Yesterday at a Christmas gathering I chatted with two neighbors who both claim to be Christians. One shared stories of the work she does in community projects and through her church. The other person is a new Christian who freely talked about the Lord’s leading in her life. Both of them belong to mainline denominations that have been around for centuries, but in many ways these churches seem to have slipped from their biblical roots.

As mostly a listener and observer, I soon became aware that one of them has a personal relationship with the Lord, while the other one seems to have no idea of what that means.

My first clue was the emphasis on good works. The believer did talk about things she was doing, but she easily gave credit to the Lord who was “leading” her or telling her what to do. However, this line of conversation annoyed the other one. She emphasized the goodness of her priest who told her what to do, and the goodness of people in general. At one point she said, “I’m amazed at how many genuinely good people are immigrating to this country.”

At the time, I didn’t hear the Holy Spirit telling me to challenge that statement, but later thought that if He had, my response might have been, “Oh, that is interesting; yet the Bible says there are not any good people.”

I’m remembering one point in Jesus’ ministry when a rich young man came to Him and called Him ‘good.’ Jesus responded with, “There is no one good but God.” He wasn’t denying His own deity, but challenging this person because it soon became obvious that he thought of himself as good, even to the point that he was doing all that God wanted and didn’t need a Savior.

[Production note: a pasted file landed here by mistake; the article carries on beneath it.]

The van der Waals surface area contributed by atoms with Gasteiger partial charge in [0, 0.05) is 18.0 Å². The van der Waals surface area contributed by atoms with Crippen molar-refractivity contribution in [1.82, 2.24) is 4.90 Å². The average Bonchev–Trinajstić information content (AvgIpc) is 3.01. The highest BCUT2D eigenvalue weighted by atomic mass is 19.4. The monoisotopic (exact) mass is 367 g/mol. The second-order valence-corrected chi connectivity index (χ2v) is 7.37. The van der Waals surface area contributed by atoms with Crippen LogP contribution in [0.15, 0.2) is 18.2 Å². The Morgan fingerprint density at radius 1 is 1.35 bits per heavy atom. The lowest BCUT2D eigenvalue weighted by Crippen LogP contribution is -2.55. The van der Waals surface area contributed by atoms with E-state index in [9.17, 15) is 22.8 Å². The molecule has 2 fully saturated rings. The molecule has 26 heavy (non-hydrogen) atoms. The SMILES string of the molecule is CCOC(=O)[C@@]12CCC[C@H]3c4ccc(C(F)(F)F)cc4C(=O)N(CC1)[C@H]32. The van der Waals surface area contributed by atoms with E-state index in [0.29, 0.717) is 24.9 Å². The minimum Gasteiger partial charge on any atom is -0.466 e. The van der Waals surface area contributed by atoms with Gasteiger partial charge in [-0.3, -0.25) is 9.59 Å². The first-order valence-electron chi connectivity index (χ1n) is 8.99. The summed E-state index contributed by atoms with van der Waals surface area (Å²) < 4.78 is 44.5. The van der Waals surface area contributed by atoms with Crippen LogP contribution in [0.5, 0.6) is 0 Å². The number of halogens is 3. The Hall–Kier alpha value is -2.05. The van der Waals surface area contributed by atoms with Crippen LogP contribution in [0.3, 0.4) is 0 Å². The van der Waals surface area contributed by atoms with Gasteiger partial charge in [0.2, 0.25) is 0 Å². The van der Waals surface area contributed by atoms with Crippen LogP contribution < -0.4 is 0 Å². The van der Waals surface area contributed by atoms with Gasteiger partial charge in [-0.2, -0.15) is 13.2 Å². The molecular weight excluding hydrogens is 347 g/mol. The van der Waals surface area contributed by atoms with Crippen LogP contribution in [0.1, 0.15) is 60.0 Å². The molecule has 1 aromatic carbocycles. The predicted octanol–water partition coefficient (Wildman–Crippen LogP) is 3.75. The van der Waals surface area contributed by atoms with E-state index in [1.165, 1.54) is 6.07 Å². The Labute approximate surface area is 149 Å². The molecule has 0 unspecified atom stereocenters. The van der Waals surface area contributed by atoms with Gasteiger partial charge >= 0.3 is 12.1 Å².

The woman in my conversation didn’t say that about herself, but she did say it about others. She mentioned a large influx of people from a certain part of the world who do not worship God or know the Lord. The other woman said, “It’s great that they can come here. Who knows, maybe we can have an influence to convert them.”

The other woman said, “Oh, they are good people. They don’t need converting.”

Today I’m reading Romans 3, a sharp contradiction to this view that people are basically good. It is not a popular part of the Bible!
“There is no one righteous, not even one; there is no one who understands, no one who seeks God. All have turned away, they have together become worthless; there is no one who does good, not even one. Their throats are open graves; their tongues practice deceit. The poison of vipers is on their lips. Their mouths are full of cursing and bitterness. Their feet are swift to shed blood; ruin and misery mark their ways, and the way of peace they do not know. There is no fear of God before their eyes.”